TRANSCRIPT[00:00:00] Hello, everybody. Welcome back to another episode of the Better Brain Fitness podcast. My name is Tommy Wood, and I am joined as ever by my conceptual co host, Dr. Josh Turknett. Say hello, Josh. Hello, Tommy. How are you? I’m good. Thanks. Really happy to be back. With another fantastic question for you. We have a question from Jen in San Diego, Jen, I’m going to paraphrase your question a little bit.
I hope that’s okay. buT Josh, when you present your model, of how to think about stimulating the brain, you have these three categories, the technical, the perceptual, and the con ceptual. And Jen asks us about her favorite way to work out, which is open style dance which she says may not have much of.
conceptual challenge, but does have a robustly physical challenge. So that’s kind of separate from your three categories, but was wondering how that integrates in and then asking whether, you know, if she does her open style dance, which she [00:01:00] really likes to do, she doesn’t want to stop doing that. Could she get her conceptual challenge from Let’s say a sedentary but cognitive challenge, or how would you integrate these different things to kind of tick all the different boxes as part of your model?
So take it away. Okay. Well, I think this is a great question. I like it for a lot of reasons, brings up a lot of different areas. And I think the short answer for her question is, is absolutely, this is a beneficial thing. In fact, I think that. you know, her this open style or freeform dance, probably one of the best things that you could do for your, both for physical and cognitive health.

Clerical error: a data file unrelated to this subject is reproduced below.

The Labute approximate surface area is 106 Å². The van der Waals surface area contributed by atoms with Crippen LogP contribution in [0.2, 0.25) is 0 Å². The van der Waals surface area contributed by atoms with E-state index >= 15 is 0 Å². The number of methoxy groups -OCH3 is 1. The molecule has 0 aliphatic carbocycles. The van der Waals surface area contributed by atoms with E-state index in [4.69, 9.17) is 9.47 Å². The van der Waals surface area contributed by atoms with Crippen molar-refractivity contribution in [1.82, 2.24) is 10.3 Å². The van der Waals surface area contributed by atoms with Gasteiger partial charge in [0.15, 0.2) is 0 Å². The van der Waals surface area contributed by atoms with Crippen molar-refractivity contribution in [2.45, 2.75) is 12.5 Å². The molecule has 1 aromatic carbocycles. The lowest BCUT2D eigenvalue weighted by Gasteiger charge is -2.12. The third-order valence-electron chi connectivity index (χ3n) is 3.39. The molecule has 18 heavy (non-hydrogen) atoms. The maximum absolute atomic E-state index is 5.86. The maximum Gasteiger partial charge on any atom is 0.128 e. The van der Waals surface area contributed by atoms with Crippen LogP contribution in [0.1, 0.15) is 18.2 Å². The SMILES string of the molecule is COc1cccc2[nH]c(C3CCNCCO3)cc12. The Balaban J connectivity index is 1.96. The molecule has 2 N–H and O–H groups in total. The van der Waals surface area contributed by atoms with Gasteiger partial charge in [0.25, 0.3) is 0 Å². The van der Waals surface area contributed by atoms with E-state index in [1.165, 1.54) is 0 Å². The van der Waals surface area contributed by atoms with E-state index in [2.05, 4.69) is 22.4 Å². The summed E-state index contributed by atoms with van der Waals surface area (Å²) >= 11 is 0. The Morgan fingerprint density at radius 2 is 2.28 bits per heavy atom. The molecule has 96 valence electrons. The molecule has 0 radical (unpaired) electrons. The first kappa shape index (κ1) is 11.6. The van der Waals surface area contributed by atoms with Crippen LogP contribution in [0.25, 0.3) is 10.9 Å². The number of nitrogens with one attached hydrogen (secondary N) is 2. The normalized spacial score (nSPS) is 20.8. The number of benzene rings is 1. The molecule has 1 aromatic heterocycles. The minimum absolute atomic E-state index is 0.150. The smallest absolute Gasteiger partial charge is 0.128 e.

And so she should continue to do so without reservation. Long answer. So I’ll first unpack a little bit about the three categories that she talks about. So those are the three categories that I kind of give in the better rain fitness course, which I think she’s going through. that [00:02:00] are sort of to comprise a whole brain workout.
So those would be technical skills or complex motor skills, conceptual skills, and perceptual skills. So again, technical would be complex motor skills, which you can think of as pattern movements. Then you have perceptual skills, which are recognizing or identifying complex patterns in sensory information, and then conceptual skills will be pattern recognition in internally generated or abstracted information.
So something like math is a purely conceptual endeavor, you know, involving concepts and information that’s generated entirely within the minds of humans, but then we then manipulate and look for patterns in. And so I use this as a kind of a way of trying to understand sort of the whole scope. of human cognition, kind of everything falls into, or we can kind of group everything into [00:03:00] one or more of these categories.
And so a complete program of brain fitness would ideally include activities that hit all of these things. And then there are certain things that hit, hit all of them. One of which is learning music. So you have You have motor skills that must be learned, complex movement patterns to play an instrument.
You have perceptual skills, largely in the auditory realm, and then the conceptual skills, which include all of the necessary concepts like keys and scales and musical form and structure. And the same would be true of dance and that’s one of the reasons I consider music and dance to be kind of prototypical brain fitness activities and kind of the model against which we would measure other things.
And now what Jen is asking about is the benefits of kind of free form or what she refers to as open style dance. maybe in [00:04:00] contrast to learning a particular style of dance like salsa or swing, or, you know, learning a specific choreography. And one way that that might differ from these more formal dance styles would be it doesn’t require learning certain conceptual skills, you know, in the way that learning a particular style of dance.